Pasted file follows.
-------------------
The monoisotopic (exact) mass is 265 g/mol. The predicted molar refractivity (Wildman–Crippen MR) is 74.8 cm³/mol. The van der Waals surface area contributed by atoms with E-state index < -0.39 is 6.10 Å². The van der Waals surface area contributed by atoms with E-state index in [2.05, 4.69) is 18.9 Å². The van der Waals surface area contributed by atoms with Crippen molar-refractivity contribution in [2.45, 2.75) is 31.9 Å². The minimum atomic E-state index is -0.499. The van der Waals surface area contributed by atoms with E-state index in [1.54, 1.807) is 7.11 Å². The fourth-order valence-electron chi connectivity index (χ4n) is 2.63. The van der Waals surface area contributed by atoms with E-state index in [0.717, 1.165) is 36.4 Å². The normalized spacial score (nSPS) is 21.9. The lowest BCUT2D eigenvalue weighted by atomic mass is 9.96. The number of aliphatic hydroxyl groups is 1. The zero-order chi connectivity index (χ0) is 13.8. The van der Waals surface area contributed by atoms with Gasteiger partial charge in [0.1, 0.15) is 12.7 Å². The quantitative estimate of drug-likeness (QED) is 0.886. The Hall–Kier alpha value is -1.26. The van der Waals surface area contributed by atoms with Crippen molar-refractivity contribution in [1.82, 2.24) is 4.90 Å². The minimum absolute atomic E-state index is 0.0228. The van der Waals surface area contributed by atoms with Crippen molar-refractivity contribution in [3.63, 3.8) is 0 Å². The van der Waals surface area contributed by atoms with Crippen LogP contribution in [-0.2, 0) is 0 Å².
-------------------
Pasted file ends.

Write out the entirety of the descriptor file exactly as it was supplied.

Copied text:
The monoisotopic (exact) mass is 265 g/mol. The predicted molar refractivity (Wildman–Crippen MR) is 74.8 cm³/mol. The van der Waals surface area contributed by atoms with E-state index < -0.39 is 6.10 Å². The van der Waals surface area contributed by atoms with E-state index in [2.05, 4.69) is 18.9 Å². The van der Waals surface area contributed by atoms with Crippen molar-refractivity contribution in [2.45, 2.75) is 31.9 Å². The minimum atomic E-state index is -0.499. The van der Waals surface area contributed by atoms with E-state index in [1.54, 1.807) is 7.11 Å². The fourth-order valence-electron chi connectivity index (χ4n) is 2.63. The van der Waals surface area contributed by atoms with E-state index in [0.717, 1.165) is 36.4 Å². The normalized spacial score (nSPS) is 21.9. The lowest BCUT2D eigenvalue weighted by atomic mass is 9.96. The number of aliphatic hydroxyl groups is 1. The zero-order chi connectivity index (χ0) is 13.8. The van der Waals surface area contributed by atoms with Gasteiger partial charge in [0.1, 0.15) is 12.7 Å². The quantitative estimate of drug-likeness (QED) is 0.886. The Hall–Kier alpha value is -1.26. The van der Waals surface area contributed by atoms with Crippen molar-refractivity contribution in [1.82, 2.24) is 4.90 Å². The minimum absolute atomic E-state index is 0.0228. The van der Waals surface area contributed by atoms with Crippen molar-refractivity contribution in [3.63, 3.8) is 0 Å². The van der Waals surface area contributed by atoms with Crippen LogP contribution in [-0.2, 0) is 0 Å².